I’m a particular kind of enthusiast for early twentieth century artists, and am always exceptionally excited when I discover a woman artist of the caliber and incredible ability displayed by the work of someone like Lillian Westcott Hale. Her handle on graphite and charcoal work is akin to some of the best Ingres drawings I adore to death She possesses a remarkable and modern sense of design and tonal composition without sacrificing one whit of character in a way I find deeply inspiring. There’s a fluidity to her work and subjects unusual for work of this time period- a sort of capturing of the moment between moments usually staged or set and posed. There’s a general quality one can find in work by other contemporaries of her time and it’s this naturalistic ability that lends to her work an animated humanity that goes well beyond its basic subject matter and sense of being on a page, or in a room. SO this month I’d like to showcase a few of her pieces and basically just nerd-gush over why I think they’re fantastic. Because they are damned fantastic indeed.
The hazy atmospherics and foggy veil that overshadows a lot of her paintings is certainly not atypical of other works from this time period, nodding to Marry Cassat as an example of this impressionists influence on the work of the time, but what Hale does is us it to highlight her brush marks and the artifice of the painting in a way we don’t see in full flourish and popularity you see in Bernie Fuchs later on. There’s also something distinctly modern int he way her compositions are laid out I find truly interesting- some just a bit offf the usual center, others dramatically so, rendering subtly a sense of the place of her subjects as of equal value as the spaces they themselves inhabit. There’s undertones of Jessie Wilcox Smith in some of these to be sure, but where Smith may lean more heavily towards an Arthur Rackham’s draftsman’s approach, Hale take her cues from the less tangible atmospherics of Claude Monet.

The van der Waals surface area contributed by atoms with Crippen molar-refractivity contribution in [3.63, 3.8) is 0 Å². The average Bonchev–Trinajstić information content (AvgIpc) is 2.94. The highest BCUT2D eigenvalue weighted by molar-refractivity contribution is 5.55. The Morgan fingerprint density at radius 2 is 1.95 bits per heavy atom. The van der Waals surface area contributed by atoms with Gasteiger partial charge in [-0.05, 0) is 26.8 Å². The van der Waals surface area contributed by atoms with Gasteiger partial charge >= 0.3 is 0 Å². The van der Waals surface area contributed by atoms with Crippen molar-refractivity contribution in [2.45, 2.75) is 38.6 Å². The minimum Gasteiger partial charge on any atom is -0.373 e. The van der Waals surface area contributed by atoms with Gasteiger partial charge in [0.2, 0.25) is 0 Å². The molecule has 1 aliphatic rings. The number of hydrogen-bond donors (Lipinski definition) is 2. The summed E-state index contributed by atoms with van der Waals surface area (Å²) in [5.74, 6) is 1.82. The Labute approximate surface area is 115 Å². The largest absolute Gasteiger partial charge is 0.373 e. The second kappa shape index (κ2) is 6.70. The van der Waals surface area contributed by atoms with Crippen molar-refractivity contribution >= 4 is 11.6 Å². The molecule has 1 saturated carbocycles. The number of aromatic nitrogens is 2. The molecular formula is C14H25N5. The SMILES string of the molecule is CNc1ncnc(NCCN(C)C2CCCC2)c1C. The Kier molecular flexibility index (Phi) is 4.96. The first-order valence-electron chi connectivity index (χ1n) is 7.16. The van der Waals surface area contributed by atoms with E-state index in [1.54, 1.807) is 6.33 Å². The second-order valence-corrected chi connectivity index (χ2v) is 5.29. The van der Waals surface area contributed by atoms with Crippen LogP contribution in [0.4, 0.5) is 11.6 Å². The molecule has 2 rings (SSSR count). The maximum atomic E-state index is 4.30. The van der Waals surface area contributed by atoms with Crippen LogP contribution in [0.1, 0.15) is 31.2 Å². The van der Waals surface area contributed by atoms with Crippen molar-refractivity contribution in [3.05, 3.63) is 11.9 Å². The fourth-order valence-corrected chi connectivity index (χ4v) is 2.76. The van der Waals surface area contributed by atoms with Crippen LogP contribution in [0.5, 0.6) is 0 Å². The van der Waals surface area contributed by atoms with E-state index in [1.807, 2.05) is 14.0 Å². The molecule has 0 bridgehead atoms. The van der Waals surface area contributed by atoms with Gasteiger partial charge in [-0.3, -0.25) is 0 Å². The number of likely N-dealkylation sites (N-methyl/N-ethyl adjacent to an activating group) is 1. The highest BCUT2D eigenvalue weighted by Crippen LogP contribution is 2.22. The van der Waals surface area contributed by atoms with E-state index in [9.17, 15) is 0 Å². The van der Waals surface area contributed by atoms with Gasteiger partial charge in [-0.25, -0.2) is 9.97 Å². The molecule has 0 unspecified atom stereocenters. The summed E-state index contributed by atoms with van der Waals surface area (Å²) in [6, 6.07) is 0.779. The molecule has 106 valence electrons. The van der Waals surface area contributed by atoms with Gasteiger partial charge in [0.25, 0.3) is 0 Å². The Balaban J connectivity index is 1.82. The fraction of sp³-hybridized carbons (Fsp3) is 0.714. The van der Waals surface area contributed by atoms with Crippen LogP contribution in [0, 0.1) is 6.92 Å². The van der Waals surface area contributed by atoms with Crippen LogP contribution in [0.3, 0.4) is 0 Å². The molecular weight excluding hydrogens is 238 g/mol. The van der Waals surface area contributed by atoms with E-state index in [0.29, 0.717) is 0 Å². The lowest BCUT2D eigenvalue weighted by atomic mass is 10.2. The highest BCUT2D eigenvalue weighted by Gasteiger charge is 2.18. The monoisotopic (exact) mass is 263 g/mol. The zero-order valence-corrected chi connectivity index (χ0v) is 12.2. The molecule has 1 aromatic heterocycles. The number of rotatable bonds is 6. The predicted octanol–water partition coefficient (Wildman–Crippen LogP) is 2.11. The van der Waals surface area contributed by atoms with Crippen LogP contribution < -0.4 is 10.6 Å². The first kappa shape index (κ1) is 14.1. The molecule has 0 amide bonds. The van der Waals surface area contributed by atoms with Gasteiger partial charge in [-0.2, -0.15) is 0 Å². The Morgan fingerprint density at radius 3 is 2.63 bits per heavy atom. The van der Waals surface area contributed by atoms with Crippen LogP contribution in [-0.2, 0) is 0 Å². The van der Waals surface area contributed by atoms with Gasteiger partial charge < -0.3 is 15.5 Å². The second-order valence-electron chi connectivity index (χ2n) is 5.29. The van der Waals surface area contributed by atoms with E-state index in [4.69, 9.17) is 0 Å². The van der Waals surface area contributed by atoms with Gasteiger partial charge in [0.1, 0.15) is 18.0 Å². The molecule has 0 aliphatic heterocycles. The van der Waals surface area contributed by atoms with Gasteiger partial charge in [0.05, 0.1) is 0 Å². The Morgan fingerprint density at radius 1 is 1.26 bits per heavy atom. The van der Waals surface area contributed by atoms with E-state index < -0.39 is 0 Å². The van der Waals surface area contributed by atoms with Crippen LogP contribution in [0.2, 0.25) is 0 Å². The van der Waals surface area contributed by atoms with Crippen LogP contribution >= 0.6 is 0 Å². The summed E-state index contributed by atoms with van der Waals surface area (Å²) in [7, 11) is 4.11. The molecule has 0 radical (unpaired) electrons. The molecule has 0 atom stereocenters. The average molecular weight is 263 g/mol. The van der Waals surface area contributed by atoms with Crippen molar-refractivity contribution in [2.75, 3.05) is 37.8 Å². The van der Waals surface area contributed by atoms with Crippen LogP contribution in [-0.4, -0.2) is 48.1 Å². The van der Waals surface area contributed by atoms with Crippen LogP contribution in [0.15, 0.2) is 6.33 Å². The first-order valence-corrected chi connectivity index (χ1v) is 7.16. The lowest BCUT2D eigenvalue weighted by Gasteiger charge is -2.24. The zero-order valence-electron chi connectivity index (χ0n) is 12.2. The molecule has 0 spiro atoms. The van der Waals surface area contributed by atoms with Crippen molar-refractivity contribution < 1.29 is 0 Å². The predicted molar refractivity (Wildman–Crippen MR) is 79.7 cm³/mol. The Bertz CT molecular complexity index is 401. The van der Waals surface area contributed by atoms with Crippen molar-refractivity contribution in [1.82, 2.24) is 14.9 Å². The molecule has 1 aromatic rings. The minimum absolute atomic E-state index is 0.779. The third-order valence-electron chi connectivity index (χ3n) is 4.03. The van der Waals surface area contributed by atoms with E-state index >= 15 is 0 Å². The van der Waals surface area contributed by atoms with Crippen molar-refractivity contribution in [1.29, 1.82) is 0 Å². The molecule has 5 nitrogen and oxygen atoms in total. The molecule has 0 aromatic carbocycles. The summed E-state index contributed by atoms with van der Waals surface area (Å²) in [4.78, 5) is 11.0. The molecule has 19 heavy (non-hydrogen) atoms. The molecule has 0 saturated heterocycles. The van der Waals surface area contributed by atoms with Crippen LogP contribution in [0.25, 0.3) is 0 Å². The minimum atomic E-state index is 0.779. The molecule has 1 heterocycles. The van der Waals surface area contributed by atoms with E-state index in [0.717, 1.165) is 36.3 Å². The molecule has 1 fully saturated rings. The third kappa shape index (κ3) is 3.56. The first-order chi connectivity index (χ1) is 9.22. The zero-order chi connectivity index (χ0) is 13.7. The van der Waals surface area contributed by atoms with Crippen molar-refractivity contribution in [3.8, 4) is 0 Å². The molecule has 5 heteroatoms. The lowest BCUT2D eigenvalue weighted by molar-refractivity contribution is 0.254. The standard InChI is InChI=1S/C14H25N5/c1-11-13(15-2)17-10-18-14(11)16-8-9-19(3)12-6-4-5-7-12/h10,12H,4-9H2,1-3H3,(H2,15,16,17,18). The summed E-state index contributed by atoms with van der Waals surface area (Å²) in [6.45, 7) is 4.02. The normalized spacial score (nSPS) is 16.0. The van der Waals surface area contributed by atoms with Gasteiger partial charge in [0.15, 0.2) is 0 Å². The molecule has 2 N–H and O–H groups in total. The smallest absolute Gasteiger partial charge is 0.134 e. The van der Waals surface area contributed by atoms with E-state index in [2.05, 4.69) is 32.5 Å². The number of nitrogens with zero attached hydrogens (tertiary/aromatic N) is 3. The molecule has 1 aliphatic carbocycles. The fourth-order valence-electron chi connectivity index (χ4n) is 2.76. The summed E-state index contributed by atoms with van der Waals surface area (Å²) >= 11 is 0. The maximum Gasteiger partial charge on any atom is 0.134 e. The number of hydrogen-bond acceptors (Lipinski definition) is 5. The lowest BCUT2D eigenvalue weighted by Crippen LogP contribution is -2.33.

You can find some of her work on view at the Boston Museum of Fine Arts and I believe also in Chicago and and in the National Gallery in Washington D.C. I plan on making her part of any treasure hunt I perform in any museum to see if some of her pieces are hidden away there. But in the interim you can track down a lot of her work online via whatever search tool you prefer to use.I myself have an entire folder of work I pull up for inspiration almost every day. Hale fever has set in for sure.
It's great to see more of Lillian's work! I was able to see one of her paintings at the Farnsworth in Maine a year ago and it was phenomenal. For those interested in more info about her, her daughter Nancy wrote a book called Life in the Studio. By the way, the ninth image from the top is a Gustav Klimt drawing.